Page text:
Hydrogen, which has been regarded as a potential clean energy solution for decades, may finally be ready for the spotlight. Hydrogen gas burns cleanly, producing just heat and water as byproducts, and can be used in power plants like natural gas, or in fuel cells to power vehicles or buildings. Hydrogen’s declining production costs and its ability to produce power that’s free of carbon emissions are driving interest in a “hydrogen economy” in which the gas could take the place of traditional fuels such as oil and natural gas, providing a clean fuel for transportation and heating.
The rapid growth of increasingly inexpensive wind and solar energy combined with high state renewable energy targets—10 states have committed to using 100% clean electricity by mid-century—are helping to drive interest in hydrogen. Wind and solar power have traditionally relied on other energy resources, such as natural gas and coal power, to supplement them when the wind isn’t blowing or the sun isn’t shining. As the amount of electricity from renewable resources has increased, so too have periods when these resources produce more energy than the grid needs, which results in clean energy being wasted.
A Battery Alternative?
Batteries are playing a larger role in providing and storing power as needed to help the grid adapt to fluctuations in power generation and consumption, but they currently lack the ability to affordably address larger and longer power fluctuations, such as those caused by weather changes or seasonal variations. Although batteries can provide two to six hours of electricity, hydrogen storage could provide a much longer-term solution, in part by using surplus electricity to produce hydrogen through electrolysis, a process that extracts hydrogen from water. The hydrogen could be stored to produce electricity later or used for other purposes, such as powering fuel cell vehicles. Storing low-cost renewable energy in the form of hydrogen could create a nearly carbon-emissions-free energy system.
Storing low-cost renewable energy in the form of hydrogen could create a nearly carbon-emissions-free energy system.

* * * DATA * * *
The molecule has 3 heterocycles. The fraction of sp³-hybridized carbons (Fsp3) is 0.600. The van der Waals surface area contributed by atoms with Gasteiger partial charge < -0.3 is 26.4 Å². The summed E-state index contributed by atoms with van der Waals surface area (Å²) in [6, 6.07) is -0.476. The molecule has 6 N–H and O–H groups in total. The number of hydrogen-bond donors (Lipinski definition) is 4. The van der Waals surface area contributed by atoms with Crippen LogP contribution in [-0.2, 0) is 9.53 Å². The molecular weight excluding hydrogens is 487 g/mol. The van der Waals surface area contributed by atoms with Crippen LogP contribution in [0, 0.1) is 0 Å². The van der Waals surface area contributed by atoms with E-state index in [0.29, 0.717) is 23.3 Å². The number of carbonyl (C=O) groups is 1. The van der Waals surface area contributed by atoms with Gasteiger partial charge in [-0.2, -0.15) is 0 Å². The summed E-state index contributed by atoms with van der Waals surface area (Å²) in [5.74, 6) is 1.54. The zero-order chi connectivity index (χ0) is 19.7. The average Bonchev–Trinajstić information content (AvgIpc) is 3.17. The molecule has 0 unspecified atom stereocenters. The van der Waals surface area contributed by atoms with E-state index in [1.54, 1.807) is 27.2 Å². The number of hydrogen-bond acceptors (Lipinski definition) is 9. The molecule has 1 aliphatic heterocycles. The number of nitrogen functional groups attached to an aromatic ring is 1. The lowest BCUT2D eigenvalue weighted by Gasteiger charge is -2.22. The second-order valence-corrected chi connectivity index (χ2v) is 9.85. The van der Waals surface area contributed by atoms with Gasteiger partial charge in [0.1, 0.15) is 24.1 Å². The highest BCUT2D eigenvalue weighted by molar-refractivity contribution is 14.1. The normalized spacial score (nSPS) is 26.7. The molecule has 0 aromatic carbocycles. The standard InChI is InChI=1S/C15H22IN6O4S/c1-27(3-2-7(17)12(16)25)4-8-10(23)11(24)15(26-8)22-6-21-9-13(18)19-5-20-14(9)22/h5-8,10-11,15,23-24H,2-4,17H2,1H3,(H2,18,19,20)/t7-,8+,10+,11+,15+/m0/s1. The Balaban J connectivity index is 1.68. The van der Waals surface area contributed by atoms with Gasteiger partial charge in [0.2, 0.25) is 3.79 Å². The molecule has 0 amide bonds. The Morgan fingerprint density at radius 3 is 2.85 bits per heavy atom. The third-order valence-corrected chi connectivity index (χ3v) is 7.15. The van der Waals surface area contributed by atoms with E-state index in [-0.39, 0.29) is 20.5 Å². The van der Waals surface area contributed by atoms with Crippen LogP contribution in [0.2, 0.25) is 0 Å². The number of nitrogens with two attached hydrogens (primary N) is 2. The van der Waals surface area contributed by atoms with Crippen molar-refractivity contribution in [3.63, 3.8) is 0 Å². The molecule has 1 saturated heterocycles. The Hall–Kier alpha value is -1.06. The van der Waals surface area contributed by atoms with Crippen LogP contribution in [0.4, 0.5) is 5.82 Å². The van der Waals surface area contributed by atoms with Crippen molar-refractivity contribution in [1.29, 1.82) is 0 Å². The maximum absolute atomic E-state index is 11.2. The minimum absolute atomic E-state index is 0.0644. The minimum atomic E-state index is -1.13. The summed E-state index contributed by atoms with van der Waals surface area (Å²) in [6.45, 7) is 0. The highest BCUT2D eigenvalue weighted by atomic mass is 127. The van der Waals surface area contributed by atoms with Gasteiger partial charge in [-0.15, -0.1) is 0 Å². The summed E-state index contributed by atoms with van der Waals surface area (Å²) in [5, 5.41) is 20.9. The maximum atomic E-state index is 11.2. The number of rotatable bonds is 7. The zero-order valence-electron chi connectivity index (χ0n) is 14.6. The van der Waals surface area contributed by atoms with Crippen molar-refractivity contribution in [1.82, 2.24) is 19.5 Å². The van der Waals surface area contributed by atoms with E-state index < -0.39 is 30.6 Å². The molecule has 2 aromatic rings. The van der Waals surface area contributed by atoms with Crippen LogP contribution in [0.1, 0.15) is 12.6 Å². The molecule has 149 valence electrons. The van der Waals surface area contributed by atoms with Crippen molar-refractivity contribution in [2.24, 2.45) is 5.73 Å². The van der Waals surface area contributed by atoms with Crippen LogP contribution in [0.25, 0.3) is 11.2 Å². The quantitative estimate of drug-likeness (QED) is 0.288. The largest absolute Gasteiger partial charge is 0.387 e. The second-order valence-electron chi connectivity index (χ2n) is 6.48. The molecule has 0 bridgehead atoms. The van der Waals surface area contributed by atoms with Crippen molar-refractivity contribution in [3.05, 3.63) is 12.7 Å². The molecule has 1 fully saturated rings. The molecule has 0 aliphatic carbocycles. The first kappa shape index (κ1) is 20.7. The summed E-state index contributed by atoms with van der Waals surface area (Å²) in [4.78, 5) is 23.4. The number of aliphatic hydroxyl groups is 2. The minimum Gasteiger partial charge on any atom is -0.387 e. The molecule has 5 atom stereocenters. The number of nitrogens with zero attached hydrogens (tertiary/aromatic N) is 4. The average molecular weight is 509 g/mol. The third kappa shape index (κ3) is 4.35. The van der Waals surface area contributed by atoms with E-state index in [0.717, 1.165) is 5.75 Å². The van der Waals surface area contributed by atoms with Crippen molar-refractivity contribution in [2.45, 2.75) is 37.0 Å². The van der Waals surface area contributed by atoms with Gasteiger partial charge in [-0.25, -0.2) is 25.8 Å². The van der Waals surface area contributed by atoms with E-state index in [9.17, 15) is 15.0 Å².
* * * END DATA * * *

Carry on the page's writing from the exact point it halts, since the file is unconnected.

The Intermountain Power Agency, a power-generating cooperative based in Utah, is conducting a project to see how well hydrogen can perform as a clean resource. The agency is replacing a coal facility with one that will initially be powered by a hydrogen-natural gas mix and ultimately by 100% renewable hydrogen. The agency plans to install a new gas turbine that will operate on a mix of 30% hydrogen and 70% natural gas by 2025, resulting in a 75% reduction in carbon emissions. The contract requires the system to run on 100% renewable hydrogen by 2045. The hydrogen will be produced using electricity from renewable sources, then stored in a salt cavern in central Utah. The Advanced Clean Energy Storage project, as the cavern facility is known, will be the largest of its kind in the world, providing 1,000 megawatts of 100% clean energy storage.
Nuclear energy is also being explored as a way to create clean hydrogen, with demonstration projects funded by the U.S. Department of Energy starting at three nuclear plants in 2020 and 2021. FirstEnergy Solutions, Xcel Energy and Arizona Public Service will be running the projects, which will use carbon-free nuclear electricity to create hydrogen through electrolysis. These first-of-a-kind projects offer nuclear power plants a way to produce a versatile clean fuel and improve their long-term economic competitiveness.
Many other projects are being planned around the globe, and according to IHS Markit, a global energy market analysis firm, declining hydrogen production costs means the gas could be meeting from 10% to 25% of the world’s energy needs by 2030.
States are just starting to explore hydrogen’s promise. The California Energy Commission, for example, is offering up to $2 million for the development of electrolytic hydrogen storage systems on the customer side of the meter. And Hawaii passed two hydrogen-related bills last year: HB 624, which creates a hydrogen investment seed fund to support research and development of hydrogen technologies, and SB 661, which requires the state and counties to give priority to purchasing hydrogen fuel cell vehicles.
As states move down the path toward cleaner and greener economies, hydrogen may be set to move from bit part to leading role.
Glen Andersen is the director of NCSL’s Energy Program.
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